While the series was unamplified, it was by no means un-mechanised. All the performers with the exception of Clayton Thomas utilised small devices to activate vibrations. The ultimate example was the intriguing invention of Matt Hoare. A row of motorised fans with little flashing lights are individually tuned and programmed into sequence creating a surprisingly quiet and quaint geek music box. Arek Gulbenkoglu used 2 ebows (battery operated devices that magnetically activate guitar strings) on a prepared acoustic guitar creating super quiet noise music of shifting drones and vibrations. Dale Gorfinkel undertook a thorough exploration of the mysterious vibraphone. Utilising its own vibrating mechanics and other motorised devices he elicits pure tones and pulsing drones augmented by ringing melodic lines and quiet rattles to create a wondrously rich, ever developing, dreamy landscape.

However the highlight for me was the completely unelectrified, totally human-powered effort of Clayton Thomas on double bass. Employing a repetitive, aggressive bowing technique for over 20 minutes, Thomas released extraordinary harmonic overtones from his instrument and from the room itself. He gradually works up the tones and releases them, allowing them to sing gloriously pure, then he transforms them, shifting the pitch or splitting them in 2. Underneath pulsing rhythms, jaw harp twangs emerge creating mesmerising rythmic effects. The essence of this piece lies in the intensity and athleticism of the physical action and the fluidity and shifting beauty of the sustained sounds.

Accompanying Mistral in Artspace’s other gallery is Alex Davies’ new installation Flutter which while amplified, never rises above a whisper. Based on the game of Chinese Whispers it uses 16 speakers in a circle, to track the progression of phrases—urban myths, news snippets, biblical quotes. Even after taking part as one of the whisperers (along with half of the rest of the arts scene in Sydney) I am amazed how grossly distorted the messages become, phrases such as “A farm littered with landmines...” morphing into “a farmer eaten by the AIDS alliance”. Or my personal favourite: “A lie can travel around the world while the truth is still putting on its shoes” becoming “A lie can travel around the world in a striped shirt!” The work offers both amusing and disturbing evidence of our tenuous control over aural language, and how easily myth is perpetuated. While based on a simple premise, its technical execution is complicated as each voice is recorded and replayed on its own channel—that’s 16-channels of hours of material to edit. However what is most appealing about Flutter is the way it works as a composition. Underpinned by an unobtrusive, yet sustaining sparse piano line, the voices ebb and flow, with rushes of whispers rising, threatening to overwhelm, only to subside again into another round of bizarre mishearings/mispeakings. Flutter is a visceral and satisfying experience.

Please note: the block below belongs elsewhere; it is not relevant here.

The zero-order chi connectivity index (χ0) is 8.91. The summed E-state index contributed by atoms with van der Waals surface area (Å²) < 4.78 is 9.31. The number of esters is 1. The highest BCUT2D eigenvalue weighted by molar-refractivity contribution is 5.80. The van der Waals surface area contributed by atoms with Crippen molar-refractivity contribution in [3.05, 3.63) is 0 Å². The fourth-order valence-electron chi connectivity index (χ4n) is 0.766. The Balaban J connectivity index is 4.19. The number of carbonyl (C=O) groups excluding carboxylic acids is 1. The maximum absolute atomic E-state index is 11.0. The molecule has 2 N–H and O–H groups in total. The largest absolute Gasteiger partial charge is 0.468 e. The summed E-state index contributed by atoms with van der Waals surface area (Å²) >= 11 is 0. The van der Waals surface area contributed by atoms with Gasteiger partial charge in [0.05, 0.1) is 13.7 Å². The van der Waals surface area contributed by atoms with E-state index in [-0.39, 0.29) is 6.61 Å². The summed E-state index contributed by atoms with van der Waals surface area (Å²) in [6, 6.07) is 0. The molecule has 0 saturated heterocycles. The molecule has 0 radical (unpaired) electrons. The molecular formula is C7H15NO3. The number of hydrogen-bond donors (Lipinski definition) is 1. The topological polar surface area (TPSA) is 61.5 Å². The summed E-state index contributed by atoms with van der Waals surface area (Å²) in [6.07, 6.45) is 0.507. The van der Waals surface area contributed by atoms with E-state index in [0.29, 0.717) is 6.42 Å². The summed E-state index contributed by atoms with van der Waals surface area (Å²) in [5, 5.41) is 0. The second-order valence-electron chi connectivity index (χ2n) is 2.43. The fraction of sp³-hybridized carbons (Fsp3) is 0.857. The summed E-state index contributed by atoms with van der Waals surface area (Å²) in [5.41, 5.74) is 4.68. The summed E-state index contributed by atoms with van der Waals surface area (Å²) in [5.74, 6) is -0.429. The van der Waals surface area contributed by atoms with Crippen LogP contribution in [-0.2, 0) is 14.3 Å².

Mistral, curated by caleb.k; Alex Davies, Flutter; Artspace, May 12-27

RealTime issue #73 June-July 2006 pg. 39

© Gail Priest; for permission to reproduce apply to [email protected]